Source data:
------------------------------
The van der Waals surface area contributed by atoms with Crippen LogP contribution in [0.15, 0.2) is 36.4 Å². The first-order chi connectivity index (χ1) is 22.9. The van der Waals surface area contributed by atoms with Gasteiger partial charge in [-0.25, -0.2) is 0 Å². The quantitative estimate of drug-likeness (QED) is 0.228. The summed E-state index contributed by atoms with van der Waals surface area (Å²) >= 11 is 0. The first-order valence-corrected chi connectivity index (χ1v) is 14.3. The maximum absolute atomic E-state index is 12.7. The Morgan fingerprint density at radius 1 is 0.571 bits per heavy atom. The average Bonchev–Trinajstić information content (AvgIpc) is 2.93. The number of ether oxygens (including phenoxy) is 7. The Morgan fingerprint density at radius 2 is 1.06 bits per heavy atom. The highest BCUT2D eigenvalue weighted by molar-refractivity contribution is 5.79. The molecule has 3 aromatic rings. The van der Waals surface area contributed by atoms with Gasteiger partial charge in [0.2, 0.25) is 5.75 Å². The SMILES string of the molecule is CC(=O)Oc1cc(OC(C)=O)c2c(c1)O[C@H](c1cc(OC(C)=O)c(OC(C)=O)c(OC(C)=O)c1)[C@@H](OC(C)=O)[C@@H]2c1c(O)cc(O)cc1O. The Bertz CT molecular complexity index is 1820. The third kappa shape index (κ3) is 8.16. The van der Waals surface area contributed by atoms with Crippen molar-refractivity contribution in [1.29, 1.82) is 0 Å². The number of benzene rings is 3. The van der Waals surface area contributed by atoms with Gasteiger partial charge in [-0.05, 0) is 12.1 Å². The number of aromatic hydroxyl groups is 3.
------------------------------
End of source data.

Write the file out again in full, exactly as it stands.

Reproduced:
The van der Waals surface area contributed by atoms with Crippen LogP contribution in [0.15, 0.2) is 36.4 Å². The first-order chi connectivity index (χ1) is 22.9. The van der Waals surface area contributed by atoms with Gasteiger partial charge in [-0.25, -0.2) is 0 Å². The quantitative estimate of drug-likeness (QED) is 0.228. The summed E-state index contributed by atoms with van der Waals surface area (Å²) >= 11 is 0. The first-order valence-corrected chi connectivity index (χ1v) is 14.3. The maximum absolute atomic E-state index is 12.7. The Morgan fingerprint density at radius 1 is 0.571 bits per heavy atom. The average Bonchev–Trinajstić information content (AvgIpc) is 2.93. The number of ether oxygens (including phenoxy) is 7. The Morgan fingerprint density at radius 2 is 1.06 bits per heavy atom. The highest BCUT2D eigenvalue weighted by molar-refractivity contribution is 5.79. The molecule has 3 aromatic rings. The van der Waals surface area contributed by atoms with Gasteiger partial charge in [0.2, 0.25) is 5.75 Å². The SMILES string of the molecule is CC(=O)Oc1cc(OC(C)=O)c2c(c1)O[C@H](c1cc(OC(C)=O)c(OC(C)=O)c(OC(C)=O)c1)[C@@H](OC(C)=O)[C@@H]2c1c(O)cc(O)cc1O. The Bertz CT molecular complexity index is 1820. The third kappa shape index (κ3) is 8.16. The van der Waals surface area contributed by atoms with Crippen molar-refractivity contribution in [1.29, 1.82) is 0 Å². The number of benzene rings is 3. The van der Waals surface area contributed by atoms with Gasteiger partial charge in [-0.05, 0) is 12.1 Å². The number of aromatic hydroxyl groups is 3.